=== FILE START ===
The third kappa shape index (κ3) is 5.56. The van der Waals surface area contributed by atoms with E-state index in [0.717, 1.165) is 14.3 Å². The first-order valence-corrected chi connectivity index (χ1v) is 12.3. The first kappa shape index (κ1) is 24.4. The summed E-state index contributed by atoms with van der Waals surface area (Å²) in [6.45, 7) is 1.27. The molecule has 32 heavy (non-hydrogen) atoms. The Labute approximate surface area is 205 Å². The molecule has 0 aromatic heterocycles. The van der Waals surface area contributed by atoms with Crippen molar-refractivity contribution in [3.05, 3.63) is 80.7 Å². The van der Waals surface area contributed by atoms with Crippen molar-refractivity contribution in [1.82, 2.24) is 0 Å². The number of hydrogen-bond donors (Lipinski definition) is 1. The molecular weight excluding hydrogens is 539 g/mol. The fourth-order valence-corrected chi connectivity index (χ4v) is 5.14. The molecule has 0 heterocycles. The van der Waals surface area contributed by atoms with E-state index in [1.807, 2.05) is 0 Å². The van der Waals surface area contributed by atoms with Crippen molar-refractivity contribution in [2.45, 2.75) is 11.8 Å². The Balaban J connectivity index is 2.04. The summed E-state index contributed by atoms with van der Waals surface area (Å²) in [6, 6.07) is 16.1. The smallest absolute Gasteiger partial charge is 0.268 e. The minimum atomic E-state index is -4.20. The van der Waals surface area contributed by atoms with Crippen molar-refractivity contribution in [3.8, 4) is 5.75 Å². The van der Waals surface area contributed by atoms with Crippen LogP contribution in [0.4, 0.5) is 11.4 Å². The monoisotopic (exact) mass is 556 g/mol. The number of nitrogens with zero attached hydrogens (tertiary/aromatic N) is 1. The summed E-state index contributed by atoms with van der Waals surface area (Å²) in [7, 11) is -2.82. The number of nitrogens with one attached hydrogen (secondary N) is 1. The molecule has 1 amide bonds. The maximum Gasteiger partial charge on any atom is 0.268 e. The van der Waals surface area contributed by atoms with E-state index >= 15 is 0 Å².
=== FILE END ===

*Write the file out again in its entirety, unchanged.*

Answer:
The third kappa shape index (κ3) is 5.56. The van der Waals surface area contributed by atoms with E-state index in [0.717, 1.165) is 14.3 Å². The first-order valence-corrected chi connectivity index (χ1v) is 12.3. The first kappa shape index (κ1) is 24.4. The summed E-state index contributed by atoms with van der Waals surface area (Å²) in [6.45, 7) is 1.27. The molecule has 32 heavy (non-hydrogen) atoms. The Labute approximate surface area is 205 Å². The molecule has 0 aromatic heterocycles. The van der Waals surface area contributed by atoms with Crippen molar-refractivity contribution in [3.05, 3.63) is 80.7 Å². The van der Waals surface area contributed by atoms with Crippen molar-refractivity contribution in [1.82, 2.24) is 0 Å². The number of hydrogen-bond donors (Lipinski definition) is 1. The molecular weight excluding hydrogens is 539 g/mol. The fourth-order valence-corrected chi connectivity index (χ4v) is 5.14. The molecule has 0 heterocycles. The van der Waals surface area contributed by atoms with E-state index in [1.807, 2.05) is 0 Å². The van der Waals surface area contributed by atoms with Crippen molar-refractivity contribution in [2.45, 2.75) is 11.8 Å². The Balaban J connectivity index is 2.04. The summed E-state index contributed by atoms with van der Waals surface area (Å²) in [6, 6.07) is 16.1. The smallest absolute Gasteiger partial charge is 0.268 e. The minimum atomic E-state index is -4.20. The van der Waals surface area contributed by atoms with Crippen molar-refractivity contribution in [3.8, 4) is 5.75 Å². The van der Waals surface area contributed by atoms with Crippen LogP contribution in [0.4, 0.5) is 11.4 Å². The monoisotopic (exact) mass is 556 g/mol. The number of nitrogens with zero attached hydrogens (tertiary/aromatic N) is 1. The summed E-state index contributed by atoms with van der Waals surface area (Å²) in [7, 11) is -2.82. The number of nitrogens with one attached hydrogen (secondary N) is 1. The molecule has 1 amide bonds. The maximum Gasteiger partial charge on any atom is 0.268 e. The van der Waals surface area contributed by atoms with E-state index >= 15 is 0 Å².